Young hurlers and footballers at all levels either have too few or too many meaningful matches

Young hurlers and footballers at all levels either have too few or too many meaningful matches

UCC’s Michael O’Halloran scores a goal from Cork’s Colm Spillane during the Canon O’Brien Cup clash at The Mardyke recently. UCC and Cork have had a hectic start to the year. Picture: Eddie O’Hare

IT is not exactly ‘hurling weather’, yet January has been jammed with action.

All-Ireland club semi-finals in both codes, Harty Cup and Corn Uí Mhuirí matches at second level, the Fitzgibbon and Sigerson Cup for colleges, the U20 football league – in memory of the late, great John Kerins – as well as preseason competitions at senior level.

The leagues start next weekend as well and one of the major flaws of the GAA calendar is that so many matches take place in the worst conditions. The prestigious Fitzgibbon and Sigerson Cups are being rushed through this year with, as UCC football boss Billy Morgan pointed out last weekend, some teams eliminated before the students are back on campus.

UCC footballer Brian Hartnett.
UCC footballer Brian Hartnett.

That can’t be right. Everyone prefers games to training but not like this.

The All-Ireland club series has been brought forward in line with a tightened fixture list for 2020, though that’s a positive step as it gives the clubs a chance to catch their breath before the new campaigns in their own counties. Previously you could reach a final on St Patrick’s Day and be back out in the first round a few weeks later.

Of course no one really has a solution to the fixtures situation. Once young GAA players go beyond Primary School level, where they can comfortably sample a host of sports, there’s a huge strain on their time.

For those fortunate enough to make development squads and on to inter-county minor, they’re in constant demand when you add in their multiple club and school teams. For the rest, their games have to be scheduled around the main players.

And that’s the crux of it. Hurlers and footballers across the country either have too few or too many meaningful matches.

Shane Kingston, Douglas, takes on Cian Kiely, Ballincollig. Picture: Jim Coughlan.
Shane Kingston, Douglas, takes on Cian Kiely, Ballincollig. Picture: Jim Coughlan.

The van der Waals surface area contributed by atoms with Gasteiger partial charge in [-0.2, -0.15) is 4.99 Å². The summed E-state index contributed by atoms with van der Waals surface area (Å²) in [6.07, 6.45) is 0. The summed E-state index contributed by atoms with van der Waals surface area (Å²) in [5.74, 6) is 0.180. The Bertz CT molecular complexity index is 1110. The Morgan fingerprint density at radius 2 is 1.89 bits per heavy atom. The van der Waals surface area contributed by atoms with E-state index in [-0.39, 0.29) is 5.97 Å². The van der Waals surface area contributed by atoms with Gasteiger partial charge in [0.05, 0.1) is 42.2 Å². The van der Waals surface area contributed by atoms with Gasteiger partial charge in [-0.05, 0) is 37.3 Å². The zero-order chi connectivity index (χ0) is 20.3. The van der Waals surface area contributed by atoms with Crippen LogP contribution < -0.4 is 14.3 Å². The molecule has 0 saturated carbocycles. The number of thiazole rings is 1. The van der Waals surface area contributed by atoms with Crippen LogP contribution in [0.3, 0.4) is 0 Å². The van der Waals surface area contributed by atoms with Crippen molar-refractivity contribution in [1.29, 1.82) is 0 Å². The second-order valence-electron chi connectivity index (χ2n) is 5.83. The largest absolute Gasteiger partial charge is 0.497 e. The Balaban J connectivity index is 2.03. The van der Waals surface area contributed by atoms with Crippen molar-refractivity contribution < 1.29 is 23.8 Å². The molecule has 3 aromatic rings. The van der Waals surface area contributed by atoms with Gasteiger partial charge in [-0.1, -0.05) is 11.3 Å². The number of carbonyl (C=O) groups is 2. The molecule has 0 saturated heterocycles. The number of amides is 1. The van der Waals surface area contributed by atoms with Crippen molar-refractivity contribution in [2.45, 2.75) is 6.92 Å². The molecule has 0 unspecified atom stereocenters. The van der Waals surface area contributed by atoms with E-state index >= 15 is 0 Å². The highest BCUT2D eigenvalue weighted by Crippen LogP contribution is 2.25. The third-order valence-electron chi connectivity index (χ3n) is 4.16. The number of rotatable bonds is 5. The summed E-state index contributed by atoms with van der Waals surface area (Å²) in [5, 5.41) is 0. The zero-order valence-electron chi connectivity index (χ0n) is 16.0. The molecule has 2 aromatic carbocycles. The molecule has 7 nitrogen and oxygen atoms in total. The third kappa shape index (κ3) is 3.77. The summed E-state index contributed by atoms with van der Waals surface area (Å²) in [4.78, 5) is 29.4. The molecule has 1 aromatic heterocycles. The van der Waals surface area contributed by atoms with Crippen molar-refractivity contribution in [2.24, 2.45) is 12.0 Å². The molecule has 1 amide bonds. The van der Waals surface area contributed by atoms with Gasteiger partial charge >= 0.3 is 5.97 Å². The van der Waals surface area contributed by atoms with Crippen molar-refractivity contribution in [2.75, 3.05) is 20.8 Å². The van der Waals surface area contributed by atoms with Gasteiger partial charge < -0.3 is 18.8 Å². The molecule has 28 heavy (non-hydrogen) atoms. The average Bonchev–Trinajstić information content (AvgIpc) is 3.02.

The Cork County Board, catering for a huge membership with a chunk of dual players, have attempted to stablise the calendar with a round-robin format. As in recent years, the league will be concluded in July rather than drag into the winter. For all that, clubs will stay go from their April first round until late in the summer when Cork are eliminated without championship activity.

After the U21 grades rolled all the way into December and January, the board had to trim those competition. The move was inevitable but for the young players at that level who aren’t featuring in the top teams with their clubs, fewer matches will only see them exit the GAA quicker.

It’s back to the old scenario where a handful of wins could be enough to secure silverware. Player development hinges on game-time, and not in challenge matches. For every promising young gun who is involved in both codes with his club’s adult teams, there are four more with only U21 and second or third team games to sustain them.

It mirrors the change of the inter-county minor and U21 tiers to U17 and U20, which will inevitably be pushed onto clubs. No one is denying the burnout concern but at the lower levels it’s likely to see more 17-year-olds fail to progress.

The majority of U13s are still be in sixth class until June which means on-the-age minors are largely in fifth year in secondary school. Exam pressure is usually cited as one of the reasons to alter the minor grade but that’s not valid these days.

What should have happened was minors were restricted from playing with adult teams. It was mooted previously but shot down because of how it would impact on smaller rural clubs.

A genuine concern in some cases but clubs would have adjusted to not utilising their best U18s at senior, intermediate and junior. Instead the nuclear option of dropping minor to U17 was taken and we’ve seen at inter-county how that diluted the standard of provincial and All-Ireland championships.

Cork minor graduates Hugh Murphy and Conor Corbett. Picture: Eddie O'Hare
Cork minor graduates Hugh Murphy and Conor Corbett. Picture: Eddie O'Hare

We weren’t complaining when Bobbie O’Dwyer’s charges came through the backdoor for a first minor All-Ireland football victory in 19 years, and in Conor Corbett we saw some of the most exciting displays from an underage Cork forward in the modern era. However it’s very hard to gauge who will make the step up to senior in the coming years when the heroes of the extra time triumph over Galway last September were only 16 and 17.

Again, that’s focusing on the handful of elite players left after coming through the inter-county development structure. The main aim has to be keeping as many as possible pulling on their club, school and college colours for as long as possible.

For clubs in suburban Cork with huge numbers like Douglas, Sars-Glanmire, Ballincollig, Carrigaline, Midleton and more, player retention requires two teams, with everyone getting competitive games, whether they’re on the ‘first team’ or not.

Keeping strong numbers, gives clubs a chance of unearthing late developers like Seamus Harnedy and Daniel Kearney, who weren’t Cork minors, but also being vibrant. Playing a load of games in muddy January, doesn’t benefit anyone.

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